First Posted: 2/2/2009
When 16-year-old James Gammons joined the Future Farmers of America, he thought it would be an easy A.
But it also turned out to be really fun, and gave him the chance to brush up on his guitar skills.
Along with learning about agriculture, Gammons and several other members of the North Surry and Surry Central high schools Future Farmers of America are taking free music lessons from local musician Jim Vipperman, thanks to a $1,700 subgrant from the Surry Arts Council. The funding was provided in a lump sum by the North Carolina Arts Council Grassroots Program last fall, and then divvied out in smaller amounts by SAC.
The classes kicked off earlier this month, with the group meeting in the multipurpose room downstairs at the Andy Griffith Playhouse every Monday from 3:30 to 4:30 p.m. About 10 students from North Surry High School attended yesterdays lesson.
While on the surface, it doesnt appear the efforts of the Future Farmers of America (FFA) would go hand in hand with the arts, Aaron Ray Tompkins, the advisor for the North Surry FFA, said it ties right in with the organizations mission.
There are three goals in the FFAs mission, Tompkins said Monday, in-between practicing his bass with the students. …To provide premiere leadership, career success to its members and personal growth. (The lessons) meet all three requirements, especially since music has a lot to do with personal growth. Its a great opportunity for the kids which could lead to other things.
The chance for students to do something outside their element could be a positive reinforcement to their education, influencing them to continue their studies, he added.
This gives them an opportunity to learn something they may have not been able to learn before, and by learning this, it gives them something positive to do. This could be the reason a kid (instead of dropping out) would stay in school, they know they would have to be in school to be here.
The group, which met for only its fourth practice yesterday, has already been in talks about starting a band and competing in the Mount Airy Fiddlers Convention in June.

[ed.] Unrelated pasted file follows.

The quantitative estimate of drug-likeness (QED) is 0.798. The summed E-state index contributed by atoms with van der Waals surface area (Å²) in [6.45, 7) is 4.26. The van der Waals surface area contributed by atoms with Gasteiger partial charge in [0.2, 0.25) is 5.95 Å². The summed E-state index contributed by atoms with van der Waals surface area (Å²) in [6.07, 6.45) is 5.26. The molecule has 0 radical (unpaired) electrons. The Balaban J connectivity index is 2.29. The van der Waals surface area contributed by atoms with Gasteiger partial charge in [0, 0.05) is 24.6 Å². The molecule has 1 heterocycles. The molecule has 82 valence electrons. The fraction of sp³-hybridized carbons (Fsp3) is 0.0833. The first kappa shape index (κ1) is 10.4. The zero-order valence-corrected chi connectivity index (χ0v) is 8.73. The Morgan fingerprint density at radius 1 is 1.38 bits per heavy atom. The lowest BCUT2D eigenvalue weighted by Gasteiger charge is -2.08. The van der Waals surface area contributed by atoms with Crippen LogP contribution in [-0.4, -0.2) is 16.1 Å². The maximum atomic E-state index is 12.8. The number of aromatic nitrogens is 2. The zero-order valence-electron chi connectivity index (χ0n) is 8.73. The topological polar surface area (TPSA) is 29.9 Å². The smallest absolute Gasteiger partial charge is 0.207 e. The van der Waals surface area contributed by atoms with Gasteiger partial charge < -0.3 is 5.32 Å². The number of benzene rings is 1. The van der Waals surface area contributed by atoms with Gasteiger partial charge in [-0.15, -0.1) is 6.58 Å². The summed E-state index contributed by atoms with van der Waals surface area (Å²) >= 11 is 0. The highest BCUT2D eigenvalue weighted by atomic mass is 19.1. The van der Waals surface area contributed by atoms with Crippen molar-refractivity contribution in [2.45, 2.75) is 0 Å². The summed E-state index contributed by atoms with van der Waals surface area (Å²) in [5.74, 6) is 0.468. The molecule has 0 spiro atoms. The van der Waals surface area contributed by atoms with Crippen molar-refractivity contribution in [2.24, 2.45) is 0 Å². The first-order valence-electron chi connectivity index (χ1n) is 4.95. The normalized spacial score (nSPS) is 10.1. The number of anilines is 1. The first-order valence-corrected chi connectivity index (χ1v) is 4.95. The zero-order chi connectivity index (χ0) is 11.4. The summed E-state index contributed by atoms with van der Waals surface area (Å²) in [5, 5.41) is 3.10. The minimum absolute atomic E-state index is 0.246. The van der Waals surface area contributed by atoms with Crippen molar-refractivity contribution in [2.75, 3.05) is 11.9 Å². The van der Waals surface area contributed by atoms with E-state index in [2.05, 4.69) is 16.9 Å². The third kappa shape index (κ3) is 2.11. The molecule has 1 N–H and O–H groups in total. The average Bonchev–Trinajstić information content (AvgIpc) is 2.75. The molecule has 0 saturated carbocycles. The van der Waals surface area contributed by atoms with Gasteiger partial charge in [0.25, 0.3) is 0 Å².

Its pretty cool, said Josh Moore, an 18-year-old senior attending North Surry. Weve talked about competing in the fiddlers convention. Ive never played bluegrass before, Ive played some country and rock, but bluegrass is different its faster.
Moore, who plays several instruments in the North Surry band, including trumpet and tuba, said the free music lessons at the playhouse are the first time hes laid his hands on a guitar.
I think this is going pretty good, he said, slowly strumming his guitar. I think playing music helps with your personal growth.
James Gammons, 16, said its not only fun learning how plants work and the functions of agriculture, but also perfecting his music skills.
I like learning how things in the world work, he said of his participation in FFA at North Surry, adding that he hopes the lessons will help develop a professional music career. I think a lot of the personal growth is being done here, and it will help in a career in music (for me). I like to teach people about playing music.
On the other hand, Jacob Hauser, 15, said he doesnt consider himself to be musically inclined, but is still thankful for the lessons.
I like it because its free and its a new experience, he said. It gives me an opportunity to put something on my rsum for college, and at least its fun.
Vipperman, who is instructing the students on playing fiddle, banjo, guitar and mandolin, owns Vips Violins and Music Company along Andy Griffith Parkway, where he provides lessons, repairs, sells instruments and accessories.
He said farmers gave birth to the type of music in the area, because it was their source of entertainment, which makes it ideal for the FFA students to learn.
This is where this music comes from farmers, Vipperman said, as he pointed to a painting of an old farm hanging on the wall in the multipurpose room. Its what we do, I just got off my tractor two hours ago. This is what (farmers) had to entertain themselves playing music, especially during the depression.
Regardless of a persons career, life path or background, Vipperman said music is beneficial to everyone, especially the youth.
Music is good for everyone, sometimes Ive been used more as a therapist than a music instructor, he said, laughing.
For more information about the free music lessons for the Future Farmers of America students, call the Surry Arts Council at 786-7998.
Also, Aaron Ray Tompkins, the advisor of North Surrys FFA, said many of the students, who are developing a strong interest in performing music, may not have the means to purchase an instrument to practice on their own time. Those interested in donating instruments to the students can contact him at North Surry High School or call the Surry Arts Council.
Contact Erin C. Perkins at [email protected] or 719-1952.